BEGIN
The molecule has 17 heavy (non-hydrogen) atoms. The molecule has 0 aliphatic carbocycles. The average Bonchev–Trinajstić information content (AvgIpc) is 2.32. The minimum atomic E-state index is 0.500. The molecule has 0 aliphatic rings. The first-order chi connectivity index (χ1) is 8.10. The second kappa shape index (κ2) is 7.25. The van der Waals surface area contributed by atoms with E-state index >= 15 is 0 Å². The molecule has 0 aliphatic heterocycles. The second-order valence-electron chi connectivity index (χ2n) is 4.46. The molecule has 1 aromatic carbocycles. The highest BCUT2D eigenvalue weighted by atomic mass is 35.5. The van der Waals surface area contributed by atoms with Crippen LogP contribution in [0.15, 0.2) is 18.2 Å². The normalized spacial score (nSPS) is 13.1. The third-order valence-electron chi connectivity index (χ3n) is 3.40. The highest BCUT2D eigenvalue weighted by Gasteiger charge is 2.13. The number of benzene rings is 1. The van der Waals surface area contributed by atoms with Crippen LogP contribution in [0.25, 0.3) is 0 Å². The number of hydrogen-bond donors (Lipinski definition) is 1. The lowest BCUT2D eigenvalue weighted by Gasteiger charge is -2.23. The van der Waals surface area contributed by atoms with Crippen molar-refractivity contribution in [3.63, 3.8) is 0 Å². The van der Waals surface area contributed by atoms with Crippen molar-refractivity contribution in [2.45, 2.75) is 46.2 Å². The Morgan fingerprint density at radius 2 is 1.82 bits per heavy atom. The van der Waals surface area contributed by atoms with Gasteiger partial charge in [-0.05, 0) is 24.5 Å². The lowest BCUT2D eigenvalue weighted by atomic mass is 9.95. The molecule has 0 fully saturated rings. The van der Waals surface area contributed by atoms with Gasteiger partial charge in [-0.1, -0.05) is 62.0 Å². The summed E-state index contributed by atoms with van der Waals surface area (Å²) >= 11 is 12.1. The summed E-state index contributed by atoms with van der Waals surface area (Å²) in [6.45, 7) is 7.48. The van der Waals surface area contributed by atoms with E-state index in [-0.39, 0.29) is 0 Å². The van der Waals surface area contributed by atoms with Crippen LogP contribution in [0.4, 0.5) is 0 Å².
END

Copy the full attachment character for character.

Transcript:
The molecule has 17 heavy (non-hydrogen) atoms. The molecule has 0 aliphatic carbocycles. The average Bonchev–Trinajstić information content (AvgIpc) is 2.32. The minimum atomic E-state index is 0.500. The molecule has 0 aliphatic rings. The first-order chi connectivity index (χ1) is 8.10. The second kappa shape index (κ2) is 7.25. The van der Waals surface area contributed by atoms with E-state index >= 15 is 0 Å². The molecule has 0 aliphatic heterocycles. The second-order valence-electron chi connectivity index (χ2n) is 4.46. The molecule has 1 aromatic carbocycles. The highest BCUT2D eigenvalue weighted by atomic mass is 35.5. The van der Waals surface area contributed by atoms with Crippen LogP contribution in [0.15, 0.2) is 18.2 Å². The normalized spacial score (nSPS) is 13.1. The third-order valence-electron chi connectivity index (χ3n) is 3.40. The highest BCUT2D eigenvalue weighted by Gasteiger charge is 2.13. The number of benzene rings is 1. The van der Waals surface area contributed by atoms with Crippen LogP contribution in [0.25, 0.3) is 0 Å². The number of hydrogen-bond donors (Lipinski definition) is 1. The lowest BCUT2D eigenvalue weighted by Gasteiger charge is -2.23. The van der Waals surface area contributed by atoms with Crippen molar-refractivity contribution in [3.63, 3.8) is 0 Å². The van der Waals surface area contributed by atoms with Crippen molar-refractivity contribution in [2.45, 2.75) is 46.2 Å². The Morgan fingerprint density at radius 2 is 1.82 bits per heavy atom. The van der Waals surface area contributed by atoms with Gasteiger partial charge in [-0.05, 0) is 24.5 Å². The lowest BCUT2D eigenvalue weighted by atomic mass is 9.95. The molecule has 0 fully saturated rings. The van der Waals surface area contributed by atoms with Gasteiger partial charge in [-0.1, -0.05) is 62.0 Å². The summed E-state index contributed by atoms with van der Waals surface area (Å²) >= 11 is 12.1. The summed E-state index contributed by atoms with van der Waals surface area (Å²) in [6.45, 7) is 7.48. The van der Waals surface area contributed by atoms with E-state index in [-0.39, 0.29) is 0 Å². The van der Waals surface area contributed by atoms with Crippen LogP contribution in [0.4, 0.5) is 0 Å².